It may sound like a complicated step, but doing so will give you an insight into customer preferences, peak seasons, price point ideals, and much more.
3. Product revenue analysis.
Regarding product revenue analysis, you focus on how products and services perform and try to see which products or services are the top performers. This is done using the Pareto principle, wherein the top 20% of products comprising 80% of the sales are considered performers.
4. Revenue trend analysis.
This type determines how well the revenue goes over a certain period by analyzing the fluctuations in sales. For example, the food and entertainment industries usually peak during the weekends when people get off work. Another example is when some products are only sellable during specific seasons or sales periods.
Benefits of Revenue Analysis
After knowing about different revenue analytics examples, you might ask yourself, “Is it worth all the hard work?” Well, the most straightforward answer is “YES!” definitely. Here are the reasons why:
1. It guides in making decisions. Revenue analytics give you valuable insights that will be crucial in making well-informed decisions. Your goal is always to decide from a position of strength. This is only possible if you have detailed reports about the favorable conditions for your business growth.
The reports from various revenue analytics examples will guide you when planning for future productions, marketing campaigns, and product innovations. It will also help you decide what you can do to improve poor-performing campaigns or products.
2. It helps determine business profitability. Business owners must see if the business is thriving or not. You can calculate your products’ financials and value using the revenue analytics examples.
You can see whether you are making a profit once you take down the expenses from your total sales. Of course, you aim to make a profit, so the reports will determine if your efforts paid off.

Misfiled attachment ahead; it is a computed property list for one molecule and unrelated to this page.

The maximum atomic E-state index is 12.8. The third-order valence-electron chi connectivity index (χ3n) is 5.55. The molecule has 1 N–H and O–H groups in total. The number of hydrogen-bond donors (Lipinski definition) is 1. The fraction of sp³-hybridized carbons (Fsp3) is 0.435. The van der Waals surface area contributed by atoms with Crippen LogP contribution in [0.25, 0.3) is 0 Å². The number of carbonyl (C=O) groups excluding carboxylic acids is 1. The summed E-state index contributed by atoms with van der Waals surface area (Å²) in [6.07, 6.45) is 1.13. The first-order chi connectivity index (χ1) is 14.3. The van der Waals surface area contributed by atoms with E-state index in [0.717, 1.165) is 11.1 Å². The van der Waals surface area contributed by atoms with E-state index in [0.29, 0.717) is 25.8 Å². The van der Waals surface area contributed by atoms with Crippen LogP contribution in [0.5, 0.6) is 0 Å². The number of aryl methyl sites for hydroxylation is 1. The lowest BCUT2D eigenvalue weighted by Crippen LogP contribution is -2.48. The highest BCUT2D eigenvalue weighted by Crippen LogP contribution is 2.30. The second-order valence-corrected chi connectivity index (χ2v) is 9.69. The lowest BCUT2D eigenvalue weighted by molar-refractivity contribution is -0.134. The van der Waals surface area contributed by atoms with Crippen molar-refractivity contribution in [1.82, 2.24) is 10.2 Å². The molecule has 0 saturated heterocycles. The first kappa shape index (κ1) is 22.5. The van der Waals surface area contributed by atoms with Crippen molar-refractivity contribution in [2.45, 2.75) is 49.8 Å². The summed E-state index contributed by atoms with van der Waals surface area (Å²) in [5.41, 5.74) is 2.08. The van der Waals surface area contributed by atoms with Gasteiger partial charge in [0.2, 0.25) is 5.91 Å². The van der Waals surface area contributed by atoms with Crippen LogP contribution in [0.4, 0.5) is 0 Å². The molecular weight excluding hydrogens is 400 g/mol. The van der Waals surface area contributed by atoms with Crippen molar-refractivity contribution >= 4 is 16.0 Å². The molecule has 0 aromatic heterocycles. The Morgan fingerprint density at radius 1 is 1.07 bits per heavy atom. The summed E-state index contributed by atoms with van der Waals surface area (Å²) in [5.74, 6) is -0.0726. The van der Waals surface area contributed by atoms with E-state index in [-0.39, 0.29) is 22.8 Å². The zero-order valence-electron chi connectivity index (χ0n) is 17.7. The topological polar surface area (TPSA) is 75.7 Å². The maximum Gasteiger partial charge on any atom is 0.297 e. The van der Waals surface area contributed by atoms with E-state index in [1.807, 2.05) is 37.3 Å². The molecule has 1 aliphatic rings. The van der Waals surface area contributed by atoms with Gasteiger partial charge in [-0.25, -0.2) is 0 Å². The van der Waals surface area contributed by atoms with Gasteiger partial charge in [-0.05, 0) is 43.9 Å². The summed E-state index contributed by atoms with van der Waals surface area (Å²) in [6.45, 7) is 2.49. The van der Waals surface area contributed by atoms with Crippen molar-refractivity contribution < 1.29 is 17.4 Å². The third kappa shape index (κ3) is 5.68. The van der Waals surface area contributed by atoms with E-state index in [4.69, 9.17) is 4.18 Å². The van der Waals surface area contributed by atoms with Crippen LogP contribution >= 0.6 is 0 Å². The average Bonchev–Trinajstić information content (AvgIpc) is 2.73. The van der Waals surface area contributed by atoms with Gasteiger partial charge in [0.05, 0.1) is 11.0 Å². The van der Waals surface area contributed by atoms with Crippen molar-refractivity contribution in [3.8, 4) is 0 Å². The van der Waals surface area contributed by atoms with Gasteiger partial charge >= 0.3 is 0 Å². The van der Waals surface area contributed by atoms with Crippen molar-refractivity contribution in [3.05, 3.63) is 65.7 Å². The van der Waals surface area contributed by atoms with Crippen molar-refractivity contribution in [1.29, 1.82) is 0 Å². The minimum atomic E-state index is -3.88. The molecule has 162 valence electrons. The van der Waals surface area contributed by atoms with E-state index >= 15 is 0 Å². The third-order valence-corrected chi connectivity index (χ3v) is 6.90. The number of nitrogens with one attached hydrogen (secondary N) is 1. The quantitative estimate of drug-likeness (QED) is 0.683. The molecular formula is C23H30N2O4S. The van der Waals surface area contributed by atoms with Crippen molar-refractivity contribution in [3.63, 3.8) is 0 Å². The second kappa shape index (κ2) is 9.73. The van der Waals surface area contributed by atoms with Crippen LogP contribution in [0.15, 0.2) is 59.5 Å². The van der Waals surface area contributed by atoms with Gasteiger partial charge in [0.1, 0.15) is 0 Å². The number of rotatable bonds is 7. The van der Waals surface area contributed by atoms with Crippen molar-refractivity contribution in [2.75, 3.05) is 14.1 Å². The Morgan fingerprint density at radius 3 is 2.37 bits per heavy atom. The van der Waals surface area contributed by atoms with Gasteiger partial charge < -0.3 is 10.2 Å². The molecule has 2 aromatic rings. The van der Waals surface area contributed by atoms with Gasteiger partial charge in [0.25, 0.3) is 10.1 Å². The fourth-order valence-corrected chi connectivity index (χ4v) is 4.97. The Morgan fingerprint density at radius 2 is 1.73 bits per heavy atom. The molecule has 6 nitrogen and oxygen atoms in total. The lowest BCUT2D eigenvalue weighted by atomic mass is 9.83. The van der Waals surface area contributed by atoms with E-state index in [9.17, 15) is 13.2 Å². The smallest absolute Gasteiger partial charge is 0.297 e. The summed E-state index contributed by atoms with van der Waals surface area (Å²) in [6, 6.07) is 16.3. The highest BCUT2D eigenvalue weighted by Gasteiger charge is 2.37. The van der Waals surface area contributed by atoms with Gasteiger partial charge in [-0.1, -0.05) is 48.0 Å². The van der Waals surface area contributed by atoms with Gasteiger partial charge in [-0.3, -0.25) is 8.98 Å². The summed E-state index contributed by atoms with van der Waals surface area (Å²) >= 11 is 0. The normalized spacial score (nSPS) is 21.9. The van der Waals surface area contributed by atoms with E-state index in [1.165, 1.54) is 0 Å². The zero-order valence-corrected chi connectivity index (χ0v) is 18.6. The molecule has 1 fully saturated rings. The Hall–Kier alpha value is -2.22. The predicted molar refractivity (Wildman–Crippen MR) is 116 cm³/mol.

3. It helps you pave the future of your business. Detailed reports from revenue analysis can help you create sound projections for the future. Predicting what is in store for your business is difficult, but having valuable insights may change its course.
Knowing the top-performing products, for example, gives you an idea of where to focus your mind for innovations. You can plan your strategies based on customer preferences and sales patterns.
4. It shows where it is wise to invest. The beauty of revenue analysis is that it gives you a clear picture of the business performance. You can see if the business is steadily growing or otherwise.
Some products may cost a lot in production but never sell. Aside from monetary investment, you also save on effort and other resources if you know which products or services are underperforming and must be reviewed for discontinuation.
How to Do It?
Across the different revenue analytics examples, you can see one thing in common among them. They all need data to work. You must prepare to deal with plenty of data when doing revenue analysis.